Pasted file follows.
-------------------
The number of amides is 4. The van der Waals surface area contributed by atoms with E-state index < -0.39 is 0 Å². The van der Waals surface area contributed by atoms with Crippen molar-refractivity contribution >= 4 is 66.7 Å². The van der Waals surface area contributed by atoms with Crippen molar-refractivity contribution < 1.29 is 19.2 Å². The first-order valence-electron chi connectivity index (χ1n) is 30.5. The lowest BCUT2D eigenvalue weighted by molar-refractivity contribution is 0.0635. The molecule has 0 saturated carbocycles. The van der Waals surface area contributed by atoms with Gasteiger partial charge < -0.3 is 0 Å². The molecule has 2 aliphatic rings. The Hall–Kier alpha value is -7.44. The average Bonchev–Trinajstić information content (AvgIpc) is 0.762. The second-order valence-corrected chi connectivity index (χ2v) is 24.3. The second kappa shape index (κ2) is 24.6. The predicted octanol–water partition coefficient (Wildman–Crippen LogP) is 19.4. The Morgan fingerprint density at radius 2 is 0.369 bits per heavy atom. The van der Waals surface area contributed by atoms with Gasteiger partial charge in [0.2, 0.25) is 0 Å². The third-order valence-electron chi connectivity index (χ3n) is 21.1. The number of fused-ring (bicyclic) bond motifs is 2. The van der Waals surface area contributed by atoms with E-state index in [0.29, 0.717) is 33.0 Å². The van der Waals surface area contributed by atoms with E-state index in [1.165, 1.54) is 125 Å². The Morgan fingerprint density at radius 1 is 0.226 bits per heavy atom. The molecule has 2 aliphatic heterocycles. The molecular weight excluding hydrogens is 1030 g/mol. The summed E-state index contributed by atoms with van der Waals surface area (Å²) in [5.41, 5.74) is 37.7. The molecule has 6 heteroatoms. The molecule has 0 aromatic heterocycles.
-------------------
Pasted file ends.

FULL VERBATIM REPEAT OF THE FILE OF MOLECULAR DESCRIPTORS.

The number of amides is 4. The van der Waals surface area contributed by atoms with E-state index < -0.39 is 0 Å². The van der Waals surface area contributed by atoms with Crippen molar-refractivity contribution >= 4 is 66.7 Å². The van der Waals surface area contributed by atoms with Crippen molar-refractivity contribution < 1.29 is 19.2 Å². The first-order valence-electron chi connectivity index (χ1n) is 30.5. The lowest BCUT2D eigenvalue weighted by molar-refractivity contribution is 0.0635. The molecule has 0 saturated carbocycles. The van der Waals surface area contributed by atoms with Gasteiger partial charge < -0.3 is 0 Å². The molecule has 2 aliphatic rings. The Hall–Kier alpha value is -7.44. The average Bonchev–Trinajstić information content (AvgIpc) is 0.762. The second-order valence-corrected chi connectivity index (χ2v) is 24.3. The second kappa shape index (κ2) is 24.6. The predicted octanol–water partition coefficient (Wildman–Crippen LogP) is 19.4. The Morgan fingerprint density at radius 2 is 0.369 bits per heavy atom. The van der Waals surface area contributed by atoms with Gasteiger partial charge in [0.2, 0.25) is 0 Å². The third-order valence-electron chi connectivity index (χ3n) is 21.1. The number of fused-ring (bicyclic) bond motifs is 2. The van der Waals surface area contributed by atoms with E-state index in [0.29, 0.717) is 33.0 Å². The van der Waals surface area contributed by atoms with E-state index in [1.165, 1.54) is 125 Å². The Morgan fingerprint density at radius 1 is 0.226 bits per heavy atom. The molecule has 2 aliphatic heterocycles. The molecular weight excluding hydrogens is 1030 g/mol. The summed E-state index contributed by atoms with van der Waals surface area (Å²) in [5.41, 5.74) is 37.7. The molecule has 6 heteroatoms. The molecule has 0 aromatic heterocycles.